After Walter Cronkite passed away last week, I started wondering who would succeed the former CBS Evening News anchor as the most trusted man in America – a label that evolved from a 1980 magazine poll and stuck with him until his death.
In today’s environment, it is hard to imagine that any journalist would be regarded as the most trusted person in America. We live in a polarized nation: The left criticizes the right, the right criticizes the left, and both sides blame the press as often as possible. This hit home for me on Sunday when MSNBC’s Keith Olbermann was introduced at Yankee Stadium to provide play-by-play for the Old Timers’ Day game and drew a round of boos and hisses usually reserved for elected officials who show up at the ballpark to toss out the ceremonial first pitch.
Lest there be any doubt that the reaction of the Yankee faithful was an anomaly, the Pew Research Center’s Project for Excellence in Journalism, in its 2009 State of the Media report, offered some hard facts and data about today’s attitudes toward the media, concluding:
“The public retained a deep skepticism about what they see, hear and read in the media. No major news outlet – broadcast or cable, print or online – stood out as particularly credible. There was no indication that Americans altered their fundamental judgment that the news media are politically biased, that stories are often inaccurate and that journalists do not care about the people they report on.”
If the Pew study’s assessment of public opinion about the media is accurate, then the most trusted person in America today is not likely to be found in the world of journalism. Where then will we find him or her?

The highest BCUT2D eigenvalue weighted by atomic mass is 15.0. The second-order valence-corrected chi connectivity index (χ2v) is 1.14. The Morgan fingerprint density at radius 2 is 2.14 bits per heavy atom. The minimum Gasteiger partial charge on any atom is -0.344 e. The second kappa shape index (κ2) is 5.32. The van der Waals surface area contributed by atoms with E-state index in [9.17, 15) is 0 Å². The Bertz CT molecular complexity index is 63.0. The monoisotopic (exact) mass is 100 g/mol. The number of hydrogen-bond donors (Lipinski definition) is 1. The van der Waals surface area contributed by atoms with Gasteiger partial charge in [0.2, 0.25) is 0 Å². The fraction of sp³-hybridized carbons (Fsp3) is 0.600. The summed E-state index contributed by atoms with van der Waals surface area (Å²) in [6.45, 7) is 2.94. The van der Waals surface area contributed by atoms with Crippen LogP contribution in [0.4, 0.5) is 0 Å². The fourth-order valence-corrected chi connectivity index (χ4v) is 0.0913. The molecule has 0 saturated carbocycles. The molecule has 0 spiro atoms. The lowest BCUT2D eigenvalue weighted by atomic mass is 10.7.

Politicians, entertainers, athletes, even clergy members all have had their images tarnished in recent years. Just yesterday, federal law enforcement officials arrested dozens of people in New Jersey on money laundering and corruption charges. The group included elected officials, rabbis and civic leaders. “The list of names and titles of those arrested today sounds like a roster for a community leaders meeting,” said Weysan Dun, special agent in charge of the FBI in Newark.
New York Magazine took a crack at finding the nation’s new most trusted person and assembled a list that includes (among others) Oprah Winfrey, Tom Hanks and David Petraeus.
At first glance, a magazine poll may not seem like a suitable way to bestow the title of most trusted person America, but that’s how Cronkite first received that description. True, he earned our trust over the years with his reporting on historic events ranging from President Kennedy’s assassination to the moon landing, but it was a small, unscientific poll of 1,000 women conducted in 1980 by Ladies Home Journal that led to Cronkite being labeled the most trusted man in America.
The poll itself, however, did not actually give Cronkite that label. The poll was divided into categories. The women voted Cronkite the nation’s most trusted newscaster. There were separate categories for most trusted political leader and religious leader. Cronkite was named the nation’s most trusted newscaster by 40 percent of the respondents. Perhaps since this was a higher percentage than the most trusted political leader (Gerald Ford with 11 percent) and religious leader (Pope John Paul II with 36 percent), Cronkite became known not just as the nation’s most trusted newscaster, but also as its most trusted person.
As for today, in the wake of Cronkite’s passing, Time Magazine conducted a poll to determine America’s most trusted newscaster. Katie Couric, the current host of the CBS Evening News, was nowhere near the top. She received just seven percent of the vote. Anchors at the other major networks fared better, but still fell far short of the 40 percent Cronkite received in 1980. ABC World News anchor Charlie Gibson finished with 19 percent, and NBC Nightly News anchor Brian Williams garnered 29 percent.
The winner, the man whom the respondents deemed best suited to succeed Walter Cronkite as the most trusted newscaster in America, was a comedian. New Jersey’s own Jon Stewart, host of The Daily Show on the Comedy Central cable television channel, received 44 percent of the votes. That’s even more than Cronkite amassed in 1980 – and the label stayed with him for nearly three decades until the end of his life.
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